since the submitter can at any point make it very clear what the project 
leaders' intention is.


> We discourage submitting simplistic text-only projects, such as a single
> text or html file containing a list of urls. Such things are better
> maintained as straightforward web pages than incurring all the overhead of
> a full project at Savannah. Nonetheless, if you think your file is special
> and deserves its own dedicated project, we will consider your argument.

Whether a project is text-only can be made objective enough by requiring the 
submissions to contain nontrivial amount of code for which there is an 
interpreter or compiler, and which are therefore clearly not "mere text". In 
particular, a test for whether a project is a single text or html file 
containing a list of urls can be done by a simple algorithm, so that's clearly 
objective. So one reasonable way to interpret this paragraph is to assume that 
Savannah admins may use their subjective judgment to *accept* a project which 
failed an *objective* test, not the other way around.

> This ensures a level of quality for projects hosted at Savannah

There is virtually no way to interpret this as a suggestion that a subjective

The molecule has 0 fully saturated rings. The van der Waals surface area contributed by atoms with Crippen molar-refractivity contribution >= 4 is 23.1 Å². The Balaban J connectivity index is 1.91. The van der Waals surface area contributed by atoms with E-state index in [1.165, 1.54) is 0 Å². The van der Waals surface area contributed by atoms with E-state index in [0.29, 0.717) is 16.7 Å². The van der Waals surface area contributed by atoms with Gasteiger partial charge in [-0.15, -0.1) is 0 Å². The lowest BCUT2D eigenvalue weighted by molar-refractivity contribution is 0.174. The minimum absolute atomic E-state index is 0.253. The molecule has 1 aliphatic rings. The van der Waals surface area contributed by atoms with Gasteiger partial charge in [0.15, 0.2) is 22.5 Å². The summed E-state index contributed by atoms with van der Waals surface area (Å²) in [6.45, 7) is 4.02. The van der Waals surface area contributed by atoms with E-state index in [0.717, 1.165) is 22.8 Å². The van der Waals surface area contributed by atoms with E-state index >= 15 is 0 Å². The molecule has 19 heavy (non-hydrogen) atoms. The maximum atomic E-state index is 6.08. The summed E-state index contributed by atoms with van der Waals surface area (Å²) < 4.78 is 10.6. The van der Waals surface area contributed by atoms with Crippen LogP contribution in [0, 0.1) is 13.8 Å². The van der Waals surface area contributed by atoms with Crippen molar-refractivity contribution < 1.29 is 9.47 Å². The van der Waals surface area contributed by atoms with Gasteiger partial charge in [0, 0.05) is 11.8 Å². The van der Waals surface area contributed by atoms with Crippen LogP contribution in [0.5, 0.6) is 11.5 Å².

quality test will be applied. All that can be gleaned from here is that 
quality is the desired effect of the approval process.

(4) In line with the ideas stated above, I'd like to suggest adding the 
following paragraph to the bottom of the page

<h3>Other Requirements</h3>

<p>Savannah is a non-commercial, volunteer-powered project with
extremely limited computational resources (such as disk
space). Reviewers can exercise judgment, and are not required to
accept every project submission that meets the objective technical
requirements listed on this page.</p>

Optionally, the previous paragraph can be extended to provide more specific 
guidelines, if the Savannah team deems this to be helpful for the potential 

<p>A judgment call can be made with respect to how generally useful the 
program is, how simplistic it is, whether it is a one-time experiment, 

Optionally, some references can be given to further elucidate the policy. For 
example, my last submission can serve as 
an example of a project which was deemed not "generally useful" in the 
subjective opinion of the reviewer.

(5) I believe a statement such as the one in (4) is by far the best way to 
inform the users of what the rejection policy is really about. Simply listing 
a few example criteria will probably not suffice to cover all the possible 
reasons for rejection, and will probably not be enough to destroy the 
assumption of objectivity: an assumption many users make about a hosting 
service. Using the word "subjective" while describing this policy would be 
ideal, but I feel that contrasting the Other Requirements with "objective" 
requirements, as I did above, does the job reasonably well.

Please let me know what you think: is this a good idea in the first place? Is 
that a good way to express the standing policy?

I know my posts are long, so triple-thanks for your time.